This past March, I visited Vienna, Austria and spoke with Alexander Marshik, the chair of Subsidiary Body 1, which addressed disarmament issues at the review conference. We discussed and later on he compiled the points for the action plan on nuclear disarmament for the final document.”

Are you saying that some of the language in the document had already been drafted as early as March?
Yes. The major elements of the action plan on nuclear disarmament were already crafted early on before the review conference, and largely thanks to Ambassador Alexander Marshik.

Nearly 2,000 Japanese citizens, including A-bomb survivors, visited New York in conjunction with the review conference, and engaged in activities to promote nuclear abolition. How do you see the role of civil society?
The efforts of civil society have become increasingly important and irreplaceable. In my own mind, I have felt the appeal from the A-bomb survivors and believed that I should respond by moving in the direction in which they point. Civil society should undertake even more efforts. It must put pressure on governments and continue to make the appeal that achieving the abolition of nuclear weapons is a critical challenge for the human race. Civil society must also convey the true extent of the damage wrought by nuclear weapons more widely in the world.

Consequences of nuclear weapons not widely known

Do you think the horrific consequences of nuclear weapons are not widely known?
I'm afraid I do. At press conferences held in various locations, including in Manila, in my own nation, I have asked people in the media if they know how big the atomic bomb was that destroyed Hiroshima and how many people were killed. They don't know. They have no idea how powerful and inhuman this weapon is. When I speak about the terrible consequences of nuclear war in such regions as the Middle East and South Asia, I discovered that far too many people are mostly unaware of these facts. This is where Japan should play a key role. Because the Japanese know the true suffering that nuclear weapons produce. People in other countries don't really understand.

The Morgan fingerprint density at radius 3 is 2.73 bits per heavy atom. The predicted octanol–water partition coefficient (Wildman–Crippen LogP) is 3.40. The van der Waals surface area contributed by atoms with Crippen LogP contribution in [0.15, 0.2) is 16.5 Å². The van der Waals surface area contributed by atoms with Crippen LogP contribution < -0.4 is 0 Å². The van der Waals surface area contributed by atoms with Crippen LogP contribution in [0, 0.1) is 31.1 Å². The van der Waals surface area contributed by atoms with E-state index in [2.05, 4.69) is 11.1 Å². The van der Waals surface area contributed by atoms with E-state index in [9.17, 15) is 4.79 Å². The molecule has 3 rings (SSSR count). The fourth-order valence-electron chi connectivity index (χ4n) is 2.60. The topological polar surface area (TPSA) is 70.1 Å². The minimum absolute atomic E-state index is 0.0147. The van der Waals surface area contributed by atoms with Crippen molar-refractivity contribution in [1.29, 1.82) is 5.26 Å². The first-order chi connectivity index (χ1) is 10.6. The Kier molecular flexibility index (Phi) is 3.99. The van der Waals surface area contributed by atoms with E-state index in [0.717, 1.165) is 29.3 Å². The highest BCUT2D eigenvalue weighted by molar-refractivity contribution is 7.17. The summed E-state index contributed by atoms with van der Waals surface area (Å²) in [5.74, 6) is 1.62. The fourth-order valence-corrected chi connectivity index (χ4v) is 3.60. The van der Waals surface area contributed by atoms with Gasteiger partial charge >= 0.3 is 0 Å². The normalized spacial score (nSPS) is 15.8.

Following the outcome of the review conference, what do you think is needed to now advance the cause of nuclear disarmament?
This is a difficult task, but everyone concerned, including governments and civil society, should act to implement the provisions of the final document. Without such action, nothing will be gained and there will be disastrous consequences for the NPT regime.

First, based on the Resolution on the Middle East, it is very important to convene an international conference in 2012 for negotiations on the establishment of a zone free of weapons of mass destruction in that region. If the issue of the Middle East does not progress well, this will affect adversely on other issues.

So the adoption of the final document at the review conference is simply a starting point?
That's right. The international community should now, with a sense of urgency, further strengthen its continuing efforts for nuclear disarmament.


Libran Cabactulan
Libran Cabactulan was born in Camiguin, in the northern part of the Philippines in January 1950. After earning his Master's degree in political science from the University of the Philippines, he worked at the National Economic and Development Authority (NEDA) for nine years. He joined the Ministry of Foreign Affairs of the Republic of the Philippines in 1983 and twice worked at U.N. headquarters in New York. Among other roles, he served as ambassador to the United Arab Emirates. He also served as Senior Special Assistant to the Secretary of Foreign Affairs for Nuclear Disarmament and Non-Proliferation with the rank of Assistant Secretary immediately before he assumed the post of Philippine Permanent Representative to the United Nations in New York in April, this year.

(Originally published on September 6, 2010)